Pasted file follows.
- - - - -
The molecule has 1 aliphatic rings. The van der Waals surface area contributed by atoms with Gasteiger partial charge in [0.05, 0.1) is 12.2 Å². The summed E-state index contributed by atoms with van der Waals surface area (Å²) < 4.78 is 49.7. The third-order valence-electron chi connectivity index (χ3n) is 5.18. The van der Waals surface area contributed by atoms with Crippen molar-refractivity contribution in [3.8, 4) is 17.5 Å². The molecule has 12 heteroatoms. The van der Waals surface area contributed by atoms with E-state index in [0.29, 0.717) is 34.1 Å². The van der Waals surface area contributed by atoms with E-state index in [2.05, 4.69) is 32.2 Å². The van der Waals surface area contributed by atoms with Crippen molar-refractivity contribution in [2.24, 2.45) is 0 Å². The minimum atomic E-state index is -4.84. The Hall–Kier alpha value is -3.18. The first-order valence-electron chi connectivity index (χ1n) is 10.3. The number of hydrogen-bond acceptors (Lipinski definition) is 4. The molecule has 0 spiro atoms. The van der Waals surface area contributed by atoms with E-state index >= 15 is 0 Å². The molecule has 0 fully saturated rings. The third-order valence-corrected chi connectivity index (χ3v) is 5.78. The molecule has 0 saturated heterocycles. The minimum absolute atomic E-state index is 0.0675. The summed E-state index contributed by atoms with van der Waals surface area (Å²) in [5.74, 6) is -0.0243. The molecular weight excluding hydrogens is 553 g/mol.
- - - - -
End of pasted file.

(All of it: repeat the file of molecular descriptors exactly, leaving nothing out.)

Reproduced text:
The molecule has 1 aliphatic rings. The van der Waals surface area contributed by atoms with Gasteiger partial charge in [0.05, 0.1) is 12.2 Å². The summed E-state index contributed by atoms with van der Waals surface area (Å²) < 4.78 is 49.7. The third-order valence-electron chi connectivity index (χ3n) is 5.18. The van der Waals surface area contributed by atoms with Crippen molar-refractivity contribution in [3.8, 4) is 17.5 Å². The molecule has 12 heteroatoms. The van der Waals surface area contributed by atoms with E-state index in [0.29, 0.717) is 34.1 Å². The van der Waals surface area contributed by atoms with E-state index in [2.05, 4.69) is 32.2 Å². The van der Waals surface area contributed by atoms with Crippen molar-refractivity contribution in [2.24, 2.45) is 0 Å². The minimum atomic E-state index is -4.84. The Hall–Kier alpha value is -3.18. The first-order valence-electron chi connectivity index (χ1n) is 10.3. The number of hydrogen-bond acceptors (Lipinski definition) is 4. The molecule has 0 spiro atoms. The van der Waals surface area contributed by atoms with E-state index >= 15 is 0 Å². The molecule has 0 fully saturated rings. The third-order valence-corrected chi connectivity index (χ3v) is 5.78. The molecule has 0 saturated heterocycles. The minimum absolute atomic E-state index is 0.0675. The summed E-state index contributed by atoms with van der Waals surface area (Å²) in [5.74, 6) is -0.0243. The molecular weight excluding hydrogens is 553 g/mol.